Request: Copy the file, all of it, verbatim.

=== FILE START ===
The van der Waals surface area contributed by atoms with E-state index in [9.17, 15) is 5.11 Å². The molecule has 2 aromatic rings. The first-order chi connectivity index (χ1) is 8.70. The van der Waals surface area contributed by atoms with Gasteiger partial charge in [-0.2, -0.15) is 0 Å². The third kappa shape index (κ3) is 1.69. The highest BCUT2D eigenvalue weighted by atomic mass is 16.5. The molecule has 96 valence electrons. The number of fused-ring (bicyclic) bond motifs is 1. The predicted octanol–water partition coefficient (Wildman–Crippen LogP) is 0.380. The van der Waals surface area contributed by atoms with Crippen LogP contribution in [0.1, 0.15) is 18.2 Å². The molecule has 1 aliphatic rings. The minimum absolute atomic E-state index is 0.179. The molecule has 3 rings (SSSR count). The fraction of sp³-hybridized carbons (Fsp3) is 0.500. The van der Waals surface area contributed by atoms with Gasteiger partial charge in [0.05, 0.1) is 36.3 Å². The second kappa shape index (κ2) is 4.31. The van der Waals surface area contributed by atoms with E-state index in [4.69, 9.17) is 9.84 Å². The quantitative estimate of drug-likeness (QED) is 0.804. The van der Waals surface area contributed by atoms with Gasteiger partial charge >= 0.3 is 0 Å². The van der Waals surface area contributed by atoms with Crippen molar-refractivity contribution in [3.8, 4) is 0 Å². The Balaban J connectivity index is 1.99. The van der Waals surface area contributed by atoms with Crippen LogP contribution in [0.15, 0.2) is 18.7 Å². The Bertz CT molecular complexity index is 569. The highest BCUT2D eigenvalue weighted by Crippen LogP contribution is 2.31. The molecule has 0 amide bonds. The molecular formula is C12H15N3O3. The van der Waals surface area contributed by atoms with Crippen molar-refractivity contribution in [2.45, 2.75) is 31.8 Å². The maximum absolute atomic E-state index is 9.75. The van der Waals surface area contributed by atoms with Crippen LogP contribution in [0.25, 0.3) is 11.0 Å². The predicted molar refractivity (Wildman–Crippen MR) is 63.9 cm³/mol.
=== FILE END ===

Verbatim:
The van der Waals surface area contributed by atoms with E-state index in [9.17, 15) is 5.11 Å². The molecule has 2 aromatic rings. The first-order chi connectivity index (χ1) is 8.70. The van der Waals surface area contributed by atoms with Gasteiger partial charge in [-0.2, -0.15) is 0 Å². The third kappa shape index (κ3) is 1.69. The highest BCUT2D eigenvalue weighted by atomic mass is 16.5. The molecule has 96 valence electrons. The number of fused-ring (bicyclic) bond motifs is 1. The predicted octanol–water partition coefficient (Wildman–Crippen LogP) is 0.380. The van der Waals surface area contributed by atoms with Crippen LogP contribution in [0.1, 0.15) is 18.2 Å². The molecule has 1 aliphatic rings. The minimum absolute atomic E-state index is 0.179. The molecule has 3 rings (SSSR count). The fraction of sp³-hybridized carbons (Fsp3) is 0.500. The van der Waals surface area contributed by atoms with Gasteiger partial charge in [0.05, 0.1) is 36.3 Å². The second kappa shape index (κ2) is 4.31. The van der Waals surface area contributed by atoms with E-state index in [4.69, 9.17) is 9.84 Å². The quantitative estimate of drug-likeness (QED) is 0.804. The van der Waals surface area contributed by atoms with Gasteiger partial charge >= 0.3 is 0 Å². The van der Waals surface area contributed by atoms with Crippen molar-refractivity contribution in [3.8, 4) is 0 Å². The Balaban J connectivity index is 1.99. The van der Waals surface area contributed by atoms with Crippen LogP contribution in [0.15, 0.2) is 18.7 Å². The Bertz CT molecular complexity index is 569. The highest BCUT2D eigenvalue weighted by Crippen LogP contribution is 2.31. The molecule has 0 amide bonds. The molecular formula is C12H15N3O3. The van der Waals surface area contributed by atoms with Crippen molar-refractivity contribution in [2.45, 2.75) is 31.8 Å². The maximum absolute atomic E-state index is 9.75. The van der Waals surface area contributed by atoms with Crippen LogP contribution in [0.25, 0.3) is 11.0 Å². The predicted molar refractivity (Wildman–Crippen MR) is 63.9 cm³/mol.